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Top Four Ted Talks on Disabilities and Paralysis

In need of some inspiration or motivation? There are some amazing TED talks out there, and we’ve done the homework for you! The following is a list of some of the top TED talks about paralysis, disabilities, and the power of the human spirit.

 

A Broken Body Isn’t a Broken Person – Janine Shepard

Cross-country skier Janine Shepherd was training for the Olympics and was a hopeful to win a medal — until she was hit by a truck during a training bike ride. She shares her powerful story about the human potential for recovery.

After becoming paralyzed from the waist down, she feared not only that she would never walk again, but that she didn’t know who she was without athletics. She sank into a depression and was on the verge of giving up when she had a powerful realization that we are NOT our bodies, and what matters is on the inside. She accepted that her body may have changed, but who she was never changed at all. As she says, “Life is about opportunities”. She pursued a dream and reached heights – literally and metaphorically – she never dreamed of before.

 

Stella Young – I Am Not Your Inspiration

Stella Young was a disability advocate, broadcaster, comedian, and writer who happened to go about her day in a wheelchair — a fact that didn’t, she wanted to make clear, automatically turn her into a noble inspiration to all humanity.

Sadly, Stella passed away in 2014 at the age of 32.

Stella spoke with humor and grace about how she found the well-intentioned comments from strangers, or online, about a disabled person being inspirational – just for existing – objectifying. Or, as she called it, “inspiration porn”, as we objectify one group of people for the benefit of another group of people. People claim to be inspired by a disabled person functioning well in society but overlook the implicit message of “things could be worse so I should be grateful – I could be ‘that’ person”. But what if you are ‘that’ person?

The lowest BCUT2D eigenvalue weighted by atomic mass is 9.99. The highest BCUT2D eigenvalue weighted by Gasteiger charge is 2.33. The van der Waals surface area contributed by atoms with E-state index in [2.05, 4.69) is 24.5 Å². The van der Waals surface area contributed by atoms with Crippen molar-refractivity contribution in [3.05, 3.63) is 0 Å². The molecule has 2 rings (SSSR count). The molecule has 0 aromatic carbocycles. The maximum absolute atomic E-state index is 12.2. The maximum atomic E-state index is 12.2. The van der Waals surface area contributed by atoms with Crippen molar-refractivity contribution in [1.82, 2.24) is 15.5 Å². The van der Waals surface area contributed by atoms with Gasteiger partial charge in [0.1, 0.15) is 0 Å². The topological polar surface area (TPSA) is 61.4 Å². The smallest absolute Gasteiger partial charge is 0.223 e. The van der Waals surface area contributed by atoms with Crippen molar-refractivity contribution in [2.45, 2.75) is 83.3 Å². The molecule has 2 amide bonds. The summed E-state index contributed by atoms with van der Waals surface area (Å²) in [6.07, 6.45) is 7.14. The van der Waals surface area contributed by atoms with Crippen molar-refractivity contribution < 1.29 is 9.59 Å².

As Stella said, “I have learned to use my body to the best of my capacity, just like everyone else. I am more disabled by society and peoples’ assumptions than I ever was by my body.”

Stella wanted to live in a world where disability isn’t an exception, but the norm. Where we don’t have such low expectations of disabled people that they are inspiring just for existing. Her message and poignant humor were an inspiration to us all, and it’s important that we listen.

 

Sue Austin – Deep Sea Diving .. In a Wheelchair

When Sue Austin got a power wheelchair 16 years ago, she felt a tremendous sense of freedom — yet others still looked at her as though she had lost something. In her art, she aims to convey the spirit of wonder she feels wheeling through the world, including stunning footage of her in an underwater wheelchair that lets her explore ocean beds, drifting through schools of fish, floating free in 360 degrees.

Sue Austin talks about how we don’t have to focus on loss and limitation, but how we can see and discover the power and joy of seeing the world from exciting new perspectives. For her, the wheelchair is a vehicle for transformation.

 

A Love Letter to Realism in a Time of Grief

When faced with life’s toughest circumstances, how should we respond: as an optimist, a realist or something else? In an unforgettable talk, explorer Mark Pollock and human rights lawyer Simone George explore the tension between acceptance and hope in times of grief. They speak about the see-saw between optimism and realism, and share the groundbreaking work they’re undertaking to cure paralysis.

Blind since the age of 22, Mark was the first blind person to race to the South Pole. After meeting Simone, Mark fell from a third story window and was paralyzed from the waist down.

They describe, with passion and grace, why grief and acceptance are so important: “Acceptance is knowing that grief is a raging river, and you have to get into it, because when you do it carries you to the next place. It eventually takes you to open land, where somewhere it will, eventually, turn out ok in the end.”

These inspiring talks provide valuable perspective and insight into the lives of people with disabilities, and speak to the power of the human spirit. Their voices teach, inform, and inspire us in so many ways.

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